EMR adoption is at the heart of the healthcare transformation

Having critical information available when and where it is needed is a powerful tool in our efforts to improve the efficiency and quality of our healthcare system. To move healthcare forward, I’ve always said that we must connect people to the right technology and processes. Information technology is at the heart of the healthcare transformation, and the continued adoption of electronic medical records is a sign that we are making significant progress.

Although EMR adoption rates vary by type and size of provider, all have seen slow but steady increases since 2008 and the next year is likely to be a turning point. Organizations will continue making significant investments to implement EMR solutions to meet regulatory requirements and because of the potential benefits for patients and caregivers. And I predict that patients will become even more engaged in accessing and managing their digital health records.

Earlier this summer, U.S. News and World Report recognized the nation’s Most Connected Hospitals for 2012 – 156 facilities that are significantly advanced in the adoption of electronic medical record systems. These hospitals – 70 percent of which are Dell customers – have met three challenging standards that put them in the vanguard of those using IT to drive the transformation of healthcare. Each is distinguished by having captured a national ranking in the 2012-13 U.S. News Best Hospitals and/or Best Children’s Hospitals rankings or by having earned the designation of “high-performing” in one or more medical specialties. And each hospital, or one or more of its major units, is a leader in moving to EMRs based on criteria established by the federal government and HIMSS.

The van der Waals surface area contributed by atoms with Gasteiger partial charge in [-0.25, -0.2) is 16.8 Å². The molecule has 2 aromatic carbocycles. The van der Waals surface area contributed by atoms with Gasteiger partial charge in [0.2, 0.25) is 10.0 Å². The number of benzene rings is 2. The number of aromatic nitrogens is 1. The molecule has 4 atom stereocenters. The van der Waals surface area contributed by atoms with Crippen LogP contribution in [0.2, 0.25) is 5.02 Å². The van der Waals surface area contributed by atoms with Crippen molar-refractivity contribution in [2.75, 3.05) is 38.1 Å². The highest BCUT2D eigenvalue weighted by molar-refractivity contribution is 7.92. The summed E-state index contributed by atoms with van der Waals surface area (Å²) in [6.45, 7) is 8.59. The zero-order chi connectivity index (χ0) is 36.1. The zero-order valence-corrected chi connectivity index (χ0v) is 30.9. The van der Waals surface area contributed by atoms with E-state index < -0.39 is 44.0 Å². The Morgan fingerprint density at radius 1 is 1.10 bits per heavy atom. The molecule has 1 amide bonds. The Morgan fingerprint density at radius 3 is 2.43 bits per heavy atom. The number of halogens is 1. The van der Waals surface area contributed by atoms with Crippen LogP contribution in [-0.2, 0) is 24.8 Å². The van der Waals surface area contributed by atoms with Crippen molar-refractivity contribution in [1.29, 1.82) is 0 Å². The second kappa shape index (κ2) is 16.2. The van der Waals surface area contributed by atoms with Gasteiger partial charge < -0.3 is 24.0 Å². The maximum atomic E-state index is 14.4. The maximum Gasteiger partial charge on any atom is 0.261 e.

It’s no accident that these same hospitals are also leaders in clinical excellence. We’re already seeing that EMRs can help reduce medical errors and improve care for patients dealing with chronic illness. And in the not-so-distant future, IT will be leveraged not only for documentation and exchange, but also for expert diagnosis and analytics.

During National Health IT Week, Sept. 10-14, take a moment to think about the ways IT is improving the care you receive. And please joining me in congratulating those healthcare providers who are pushing the limits of information-driven healthcare.

What do you think will be the biggest healthcare IT trends in 2013? Share your feedback here or through your own blog post and submit it to the HIMSS Health IT Week Blog Carnival.

About the Author: Dr. Jamie Coffin